Zaluzhny remains in his post for now, but a formal presidential decree is expected to confirm his ousting nearly two years into Russia’s invasion and as Moscow’s forces appear to be gaining strategic initiative on some parts of the front.
On Monday, Zelensky’s spokesman Serhiy Nykyforov denied that Zaluzhny had been fired. “There is no subject of conversation,” Nykyforov said in a comment to reporters, adding: “There is no order. The president did not dismiss the commander in chief.”
Nykyforov on Wednesday did not immediately reply to messages from The Washington Post seeking any updated comment.
A highly anticipated counteroffensive, using soldiers trained by NATO allies and Western weapons and equipment, reclaimed little territory, falling far short of expectations. Zaluzhny and his American counterparts disagreed sharply over tactics and the Ukrainian commander ultimately ignored U.S. advice to concentrate his forces, which he believed could have led to far higher casualties.
In their conversation Monday, Zelensky told Zaluzhny that Ukrainians have tired of war and the country’s international backers have also slowed military assistance, so perhaps a new commander would rejuvenate the situation, the person familiar with their conversation said.
Two individuals spoke about the meeting on the condition of anonymity to be candid about the highly sensitive situation with unpredictable implications for the war and Ukraine’s security. Senior members of Zaluzhny’s staff are also expected to be removed, one person said.
In Monday’s meeting, differences between the two boiled over because of disagreement about how many soldiers Ukraine needs to mobilize this year, according to the two people familiar with the exchange.
Zaluzhny proposed mobilizing close to 500,000, a figure Zelensky viewed as impractical given the scarcity of uniforms, guns and training facilities and potential challenges related to recruitment, the people said. Zelensky has also publicly said that Ukraine lacks the funds to pay so many new conscripts.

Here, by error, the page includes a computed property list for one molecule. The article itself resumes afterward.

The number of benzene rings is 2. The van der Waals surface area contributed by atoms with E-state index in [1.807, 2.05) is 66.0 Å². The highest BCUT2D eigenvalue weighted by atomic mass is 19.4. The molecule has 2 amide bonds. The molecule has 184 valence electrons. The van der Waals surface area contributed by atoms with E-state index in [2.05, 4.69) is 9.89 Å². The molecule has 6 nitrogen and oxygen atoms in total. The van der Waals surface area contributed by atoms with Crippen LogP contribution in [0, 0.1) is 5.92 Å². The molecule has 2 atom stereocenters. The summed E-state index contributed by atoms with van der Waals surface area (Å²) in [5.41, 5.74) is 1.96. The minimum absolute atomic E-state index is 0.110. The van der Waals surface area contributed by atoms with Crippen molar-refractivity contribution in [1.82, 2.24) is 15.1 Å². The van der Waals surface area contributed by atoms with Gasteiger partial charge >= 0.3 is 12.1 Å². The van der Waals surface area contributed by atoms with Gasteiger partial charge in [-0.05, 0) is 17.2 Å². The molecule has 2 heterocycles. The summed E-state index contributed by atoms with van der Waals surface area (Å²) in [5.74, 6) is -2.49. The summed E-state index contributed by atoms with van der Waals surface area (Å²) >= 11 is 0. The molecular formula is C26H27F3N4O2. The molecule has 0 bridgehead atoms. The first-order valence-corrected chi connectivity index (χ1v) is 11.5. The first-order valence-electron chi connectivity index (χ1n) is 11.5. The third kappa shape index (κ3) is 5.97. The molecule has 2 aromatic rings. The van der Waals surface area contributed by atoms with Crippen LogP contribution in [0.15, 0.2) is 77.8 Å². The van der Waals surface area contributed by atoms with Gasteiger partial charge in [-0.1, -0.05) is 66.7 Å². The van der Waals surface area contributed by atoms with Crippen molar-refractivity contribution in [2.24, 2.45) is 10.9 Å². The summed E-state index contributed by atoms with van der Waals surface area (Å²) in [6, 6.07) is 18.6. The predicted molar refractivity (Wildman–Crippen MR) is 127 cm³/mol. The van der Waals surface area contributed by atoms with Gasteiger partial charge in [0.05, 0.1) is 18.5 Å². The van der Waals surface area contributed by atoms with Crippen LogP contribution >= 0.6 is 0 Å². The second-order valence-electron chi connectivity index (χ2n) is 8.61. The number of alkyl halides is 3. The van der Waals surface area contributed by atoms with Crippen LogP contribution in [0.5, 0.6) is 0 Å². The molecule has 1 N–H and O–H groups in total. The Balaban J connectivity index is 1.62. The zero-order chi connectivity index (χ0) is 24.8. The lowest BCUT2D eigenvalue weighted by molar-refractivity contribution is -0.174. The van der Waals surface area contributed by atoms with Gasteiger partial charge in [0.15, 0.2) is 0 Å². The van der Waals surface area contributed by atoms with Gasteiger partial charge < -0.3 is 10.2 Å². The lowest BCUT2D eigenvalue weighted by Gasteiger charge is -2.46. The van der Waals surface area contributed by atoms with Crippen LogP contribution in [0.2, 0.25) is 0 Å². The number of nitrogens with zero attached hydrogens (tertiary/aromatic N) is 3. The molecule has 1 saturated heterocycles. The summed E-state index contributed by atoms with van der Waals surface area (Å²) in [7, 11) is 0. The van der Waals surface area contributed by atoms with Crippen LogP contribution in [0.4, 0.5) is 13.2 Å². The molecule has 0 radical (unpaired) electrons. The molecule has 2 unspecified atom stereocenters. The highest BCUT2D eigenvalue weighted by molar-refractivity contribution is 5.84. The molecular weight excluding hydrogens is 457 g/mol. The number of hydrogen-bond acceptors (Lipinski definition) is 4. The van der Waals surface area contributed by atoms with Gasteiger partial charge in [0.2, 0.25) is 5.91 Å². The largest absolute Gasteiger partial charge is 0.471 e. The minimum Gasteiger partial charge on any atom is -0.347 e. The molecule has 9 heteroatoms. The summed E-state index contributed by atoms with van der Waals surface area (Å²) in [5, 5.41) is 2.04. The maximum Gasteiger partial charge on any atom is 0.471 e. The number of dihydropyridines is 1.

Zaluzhny countered that Ukraine is already short of forces due to mounting casualties and also needs to match 400,000 new soldiers that Russia plans to mobilize, one person familiar with the conversation said.
It was not immediately clear who will replace the 50-year-old Zaluzhny. One leading candidate is Ukraine’s head of military intelligence, 38-year-old Lt. Gen. Kyrylo Budanov, potentially signaling a move toward asymmetric tactics in a war where the front lines have seen little change in more than a year. But Budanov, with a history in special forces, does not have experience as an army commander.
Another option is Gen. Oleksandr Syrsky, the commander of Ukraine’s ground forces, who was credited with leading the defense of Kyiv in the first month of the war and then orchestrating a successful counteroffensive in the northeast Kharkiv region in fall 2022.
Zaluzhny was offered another post but declined and plans to retire from the military, according to the senior official. Reached by The Post, Zaluzhny declined to comment.
For now, he remains in the top job and the formal order dismissing him could be delayed. Last year, the head of Zelensky’s faction in parliament announced that Oleksii Reznikov, then the defense minister, would be ousted, but Reznikov stayed in the post for months before being removed.
Friction between Zelensky and Zaluzhny has been brewing for months, and the general has expected he could be dismissed since summer 2022, the person said.
Zaluzhny has been Ukraine’s commander in chief since Russia’s invasion in February 2022, and, according to opinion polls, rivals Zelensky in popularity, making him a potential political threat if presidential elections were to take place. Elections are currently barred in Ukraine because of martial law but under normal conditions should have taken place this year.
Though Ukrainian officials privately have hinted at distrust between Zaluzhny and Zelensky over the past year, the discord has spilled into open view in recent months. Last fall Zaluzhny referred to the war as a “stalemate” in an interview with The Economist. Zelensky publicly rebuked those remarks.
Another source of tension has been the gap between what Zaluzhny has requested for Ukraine’s military and what Kyiv’s political leaders have been able to draw from allies and partners, a second person familiar with the Monday meeting said. “He says in conversations with the minister of defense: ‘It’s not my job to get this; it’s your job,’” the person said.
Proposed aid for Ukraine has stalled in Washington and Brussels because of internal political disputes in the United States and the European Union.
House Republicans have blocked a White House request for an additional $60 billion related to the war in Ukraine.
Hudson reported from Washington. David L. Stern contributed to this report.